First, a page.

Q. You used to work for the official LFC website, how was that and do you have any memorable experiences from your time as part of the club’s Digital Media team?
I was at LFC mag at first and that was probably the highlight of six to seven years working closely with the club. In my opinion, there was something very special about that period between 2004 and 2007. At the website there was less freedom in terms of the writing, but covering press conferences and matches week in, week out was a great buzz. One of my favourites was our 1-0 win in the San Siro against Inter Milan. That’s a magnificent stadium.
I got to travel all over the world as an LFC reporter, but the pick of the bunch was a trip to the Caribbean with the U18s. I’m still trying to work out how I got paid and owed days in lieu for going there!
Like I say, I had some wonderful times but if I have one regret, it would be just missing out on covering what would have been a crazy CL final against Man Utd in Moscow. We had to fill in our accreditation early so it almost felt like we were already on our way. Sadly we didn’t make it past Chelsea in the semi-finals on that occasion. That was gutting.
Q. You’ve written a few articles for FourFourTwo magazine recently including one that focused on Rodolfo Borrell and his role developing a young Lionel Messi. You also watched a lot of the young lads at our academy during your time at LFC. How pleasing is it to see so many graduating to the first team now?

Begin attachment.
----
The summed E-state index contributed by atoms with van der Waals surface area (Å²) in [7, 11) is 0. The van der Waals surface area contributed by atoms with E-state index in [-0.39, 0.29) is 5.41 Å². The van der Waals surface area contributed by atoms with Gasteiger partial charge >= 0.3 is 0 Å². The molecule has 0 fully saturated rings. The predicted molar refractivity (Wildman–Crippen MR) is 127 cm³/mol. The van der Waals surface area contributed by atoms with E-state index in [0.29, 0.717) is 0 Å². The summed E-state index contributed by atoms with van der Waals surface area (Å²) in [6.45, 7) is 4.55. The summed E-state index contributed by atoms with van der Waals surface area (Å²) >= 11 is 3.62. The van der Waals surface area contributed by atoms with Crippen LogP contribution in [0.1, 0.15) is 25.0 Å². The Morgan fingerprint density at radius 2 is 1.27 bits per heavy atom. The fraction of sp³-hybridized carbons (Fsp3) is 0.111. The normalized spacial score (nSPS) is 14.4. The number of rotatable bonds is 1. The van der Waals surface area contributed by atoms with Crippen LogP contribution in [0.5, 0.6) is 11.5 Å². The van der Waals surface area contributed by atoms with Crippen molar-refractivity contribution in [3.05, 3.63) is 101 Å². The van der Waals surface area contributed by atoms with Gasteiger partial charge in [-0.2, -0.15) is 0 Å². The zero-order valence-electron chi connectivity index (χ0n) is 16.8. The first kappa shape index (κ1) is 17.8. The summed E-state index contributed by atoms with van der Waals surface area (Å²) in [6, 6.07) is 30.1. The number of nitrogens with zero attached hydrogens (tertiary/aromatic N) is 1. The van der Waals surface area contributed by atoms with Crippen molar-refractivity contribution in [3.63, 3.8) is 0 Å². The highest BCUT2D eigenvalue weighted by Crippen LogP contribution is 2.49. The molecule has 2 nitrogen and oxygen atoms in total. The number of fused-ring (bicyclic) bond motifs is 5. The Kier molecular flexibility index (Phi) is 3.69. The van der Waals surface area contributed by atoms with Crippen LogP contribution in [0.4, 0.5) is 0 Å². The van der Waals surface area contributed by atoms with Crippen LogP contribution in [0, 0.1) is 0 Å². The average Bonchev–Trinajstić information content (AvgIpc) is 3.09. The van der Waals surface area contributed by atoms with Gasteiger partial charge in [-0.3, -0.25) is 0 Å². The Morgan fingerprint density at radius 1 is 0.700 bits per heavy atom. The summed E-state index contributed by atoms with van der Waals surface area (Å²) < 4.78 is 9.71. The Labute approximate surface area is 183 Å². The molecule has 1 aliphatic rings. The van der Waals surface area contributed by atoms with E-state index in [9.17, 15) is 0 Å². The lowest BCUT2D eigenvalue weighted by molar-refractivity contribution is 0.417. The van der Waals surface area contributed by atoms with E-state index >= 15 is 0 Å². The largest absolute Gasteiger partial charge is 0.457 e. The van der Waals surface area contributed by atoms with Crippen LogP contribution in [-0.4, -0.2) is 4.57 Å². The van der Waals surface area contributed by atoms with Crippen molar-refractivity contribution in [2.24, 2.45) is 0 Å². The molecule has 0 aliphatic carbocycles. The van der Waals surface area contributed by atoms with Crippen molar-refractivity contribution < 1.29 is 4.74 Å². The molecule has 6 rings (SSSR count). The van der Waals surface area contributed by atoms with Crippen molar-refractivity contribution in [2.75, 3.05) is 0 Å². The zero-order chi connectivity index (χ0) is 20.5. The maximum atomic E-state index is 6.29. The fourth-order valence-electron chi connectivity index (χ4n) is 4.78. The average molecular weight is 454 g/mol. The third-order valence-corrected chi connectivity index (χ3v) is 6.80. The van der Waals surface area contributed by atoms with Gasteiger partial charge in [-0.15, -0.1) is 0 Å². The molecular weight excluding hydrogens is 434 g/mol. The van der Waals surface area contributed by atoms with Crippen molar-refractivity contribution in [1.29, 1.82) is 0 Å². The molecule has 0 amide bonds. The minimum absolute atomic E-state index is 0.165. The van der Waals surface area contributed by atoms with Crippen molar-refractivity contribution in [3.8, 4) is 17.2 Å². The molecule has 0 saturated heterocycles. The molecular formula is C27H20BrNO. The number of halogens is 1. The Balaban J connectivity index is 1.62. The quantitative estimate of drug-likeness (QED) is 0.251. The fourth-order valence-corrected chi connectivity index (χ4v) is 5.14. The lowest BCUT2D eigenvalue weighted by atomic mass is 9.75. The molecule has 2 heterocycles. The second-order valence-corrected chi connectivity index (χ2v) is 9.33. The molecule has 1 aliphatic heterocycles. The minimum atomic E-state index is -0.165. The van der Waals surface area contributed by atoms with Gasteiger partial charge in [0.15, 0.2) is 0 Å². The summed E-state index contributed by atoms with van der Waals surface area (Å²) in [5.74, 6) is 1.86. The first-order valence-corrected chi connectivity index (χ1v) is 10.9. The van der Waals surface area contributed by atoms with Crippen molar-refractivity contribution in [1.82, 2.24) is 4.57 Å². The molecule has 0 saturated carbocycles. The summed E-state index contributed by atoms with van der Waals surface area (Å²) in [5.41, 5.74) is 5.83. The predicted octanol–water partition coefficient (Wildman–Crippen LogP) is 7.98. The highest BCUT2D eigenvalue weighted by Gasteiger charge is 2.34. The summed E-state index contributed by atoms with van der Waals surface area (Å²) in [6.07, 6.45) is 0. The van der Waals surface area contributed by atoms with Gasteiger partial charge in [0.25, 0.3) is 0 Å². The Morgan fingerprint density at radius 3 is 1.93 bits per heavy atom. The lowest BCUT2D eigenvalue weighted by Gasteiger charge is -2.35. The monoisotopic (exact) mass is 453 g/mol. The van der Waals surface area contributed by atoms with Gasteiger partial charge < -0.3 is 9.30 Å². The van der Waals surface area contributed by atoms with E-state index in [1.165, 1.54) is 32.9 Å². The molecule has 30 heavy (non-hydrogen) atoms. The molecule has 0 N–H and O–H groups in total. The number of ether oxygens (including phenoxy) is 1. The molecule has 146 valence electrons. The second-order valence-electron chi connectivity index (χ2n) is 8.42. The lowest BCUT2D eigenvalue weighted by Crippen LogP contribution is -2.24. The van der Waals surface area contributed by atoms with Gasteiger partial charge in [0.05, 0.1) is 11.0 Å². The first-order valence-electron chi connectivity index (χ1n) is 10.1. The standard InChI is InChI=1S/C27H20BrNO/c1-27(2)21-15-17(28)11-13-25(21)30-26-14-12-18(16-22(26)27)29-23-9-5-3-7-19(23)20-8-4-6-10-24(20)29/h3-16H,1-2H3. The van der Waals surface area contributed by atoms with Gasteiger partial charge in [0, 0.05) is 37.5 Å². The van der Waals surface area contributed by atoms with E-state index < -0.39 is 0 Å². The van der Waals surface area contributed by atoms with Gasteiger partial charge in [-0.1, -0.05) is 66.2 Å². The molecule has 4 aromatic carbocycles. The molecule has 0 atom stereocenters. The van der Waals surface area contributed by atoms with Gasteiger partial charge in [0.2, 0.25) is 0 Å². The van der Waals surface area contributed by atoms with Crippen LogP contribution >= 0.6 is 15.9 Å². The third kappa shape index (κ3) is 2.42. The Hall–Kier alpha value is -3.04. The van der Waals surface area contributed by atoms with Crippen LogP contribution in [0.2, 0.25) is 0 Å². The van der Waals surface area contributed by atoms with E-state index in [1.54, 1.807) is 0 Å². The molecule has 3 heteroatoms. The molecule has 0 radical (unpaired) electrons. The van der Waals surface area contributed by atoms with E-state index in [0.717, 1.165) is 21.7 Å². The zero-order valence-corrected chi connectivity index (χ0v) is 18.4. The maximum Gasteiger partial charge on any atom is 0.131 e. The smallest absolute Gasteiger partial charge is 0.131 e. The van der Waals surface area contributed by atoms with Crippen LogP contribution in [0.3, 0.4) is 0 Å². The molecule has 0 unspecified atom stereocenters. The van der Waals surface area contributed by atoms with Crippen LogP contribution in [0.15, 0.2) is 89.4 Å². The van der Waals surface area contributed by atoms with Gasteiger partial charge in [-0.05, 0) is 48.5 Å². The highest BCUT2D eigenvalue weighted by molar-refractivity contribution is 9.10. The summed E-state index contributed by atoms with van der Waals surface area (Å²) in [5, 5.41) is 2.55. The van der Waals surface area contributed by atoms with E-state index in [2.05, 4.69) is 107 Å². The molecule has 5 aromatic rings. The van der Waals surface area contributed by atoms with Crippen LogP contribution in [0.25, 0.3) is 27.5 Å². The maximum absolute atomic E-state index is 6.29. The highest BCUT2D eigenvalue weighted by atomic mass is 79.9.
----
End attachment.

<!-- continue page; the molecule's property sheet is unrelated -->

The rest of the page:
It’s brilliant to see kids being given a chance. I think Rodolfo Borrell is the one who deserves most of the praise. Speak to any of the lads coming through and they will always bring up Rodo’s influence. His track record at Barcelona says it all. He manages to find something extra in every player he comes into contact with. There’s no way the likes of Jon Flanagan would have made the first-team set-up without Rodolfo – and they’d openly admit that themselves.
Q. Who is your tip for the next academy player to make the step up to the first team?
I’d love to see Conor Coady make it as you won’t meet a nicer, more down-to-earth lad. Long-term I could see him as a centre back but the problem he has is that LFC have a wealth of talent in that area. We’ll have to see if he makes the step up.
It’s hard to say who will break through next as some players fail to push on despite being the pick of the bunch at a younger level. Sometimes it’s obvious and I think Raheem Sterling was always going to be a star. Suso is a great talent if his attitude remains right and Andre Wisdom has it all to be a top-class centre back in the future.
The kids now featuring under Brendan Rodgers were all part of the U18 side a few years back. I’m not surprised to see that a lot of them are staking a claim to be involved as it was a particularly strong group that came through together. The only thing that has surprised me is that Jack Robinson hasn’t made a decent impact yet. I expected him to emerge as the solution to our left-back problems.